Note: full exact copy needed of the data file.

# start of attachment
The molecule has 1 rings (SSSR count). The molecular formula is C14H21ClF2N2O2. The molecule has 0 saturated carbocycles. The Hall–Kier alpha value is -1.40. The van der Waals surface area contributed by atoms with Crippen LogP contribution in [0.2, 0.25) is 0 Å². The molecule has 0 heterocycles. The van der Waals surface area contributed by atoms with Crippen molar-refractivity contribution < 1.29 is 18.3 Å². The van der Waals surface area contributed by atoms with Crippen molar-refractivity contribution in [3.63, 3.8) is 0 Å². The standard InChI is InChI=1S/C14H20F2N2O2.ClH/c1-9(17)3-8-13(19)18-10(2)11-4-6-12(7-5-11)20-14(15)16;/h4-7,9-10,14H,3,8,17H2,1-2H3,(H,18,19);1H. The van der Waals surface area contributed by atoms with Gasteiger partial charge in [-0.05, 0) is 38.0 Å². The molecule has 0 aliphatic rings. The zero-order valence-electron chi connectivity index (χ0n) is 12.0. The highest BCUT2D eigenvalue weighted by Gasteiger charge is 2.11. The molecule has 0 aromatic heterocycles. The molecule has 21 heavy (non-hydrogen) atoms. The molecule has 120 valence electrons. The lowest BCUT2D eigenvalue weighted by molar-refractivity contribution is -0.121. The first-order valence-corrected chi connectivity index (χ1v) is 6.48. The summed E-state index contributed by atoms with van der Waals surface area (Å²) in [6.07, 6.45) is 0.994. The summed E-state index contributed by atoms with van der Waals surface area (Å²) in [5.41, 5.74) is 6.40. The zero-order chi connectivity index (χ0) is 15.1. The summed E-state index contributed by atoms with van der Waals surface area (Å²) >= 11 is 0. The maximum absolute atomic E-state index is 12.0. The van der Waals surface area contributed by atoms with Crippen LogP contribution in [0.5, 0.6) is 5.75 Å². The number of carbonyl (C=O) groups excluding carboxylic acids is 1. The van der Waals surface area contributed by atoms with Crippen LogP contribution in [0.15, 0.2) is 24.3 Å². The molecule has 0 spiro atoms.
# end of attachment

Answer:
The molecule has 1 rings (SSSR count). The molecular formula is C14H21ClF2N2O2. The molecule has 0 saturated carbocycles. The Hall–Kier alpha value is -1.40. The van der Waals surface area contributed by atoms with Crippen LogP contribution in [0.2, 0.25) is 0 Å². The molecule has 0 heterocycles. The van der Waals surface area contributed by atoms with Crippen molar-refractivity contribution < 1.29 is 18.3 Å². The van der Waals surface area contributed by atoms with Crippen molar-refractivity contribution in [3.63, 3.8) is 0 Å². The standard InChI is InChI=1S/C14H20F2N2O2.ClH/c1-9(17)3-8-13(19)18-10(2)11-4-6-12(7-5-11)20-14(15)16;/h4-7,9-10,14H,3,8,17H2,1-2H3,(H,18,19);1H. The van der Waals surface area contributed by atoms with Gasteiger partial charge in [-0.05, 0) is 38.0 Å². The molecule has 0 aliphatic rings. The zero-order valence-electron chi connectivity index (χ0n) is 12.0. The highest BCUT2D eigenvalue weighted by Gasteiger charge is 2.11. The molecule has 0 aromatic heterocycles. The molecule has 21 heavy (non-hydrogen) atoms. The molecule has 120 valence electrons. The lowest BCUT2D eigenvalue weighted by molar-refractivity contribution is -0.121. The first-order valence-corrected chi connectivity index (χ1v) is 6.48. The summed E-state index contributed by atoms with van der Waals surface area (Å²) in [6.07, 6.45) is 0.994. The summed E-state index contributed by atoms with van der Waals surface area (Å²) in [5.41, 5.74) is 6.40. The zero-order chi connectivity index (χ0) is 15.1. The summed E-state index contributed by atoms with van der Waals surface area (Å²) >= 11 is 0. The maximum absolute atomic E-state index is 12.0. The van der Waals surface area contributed by atoms with Crippen LogP contribution in [0.5, 0.6) is 5.75 Å². The number of carbonyl (C=O) groups excluding carboxylic acids is 1. The van der Waals surface area contributed by atoms with Crippen LogP contribution in [0.15, 0.2) is 24.3 Å². The molecule has 0 spiro atoms.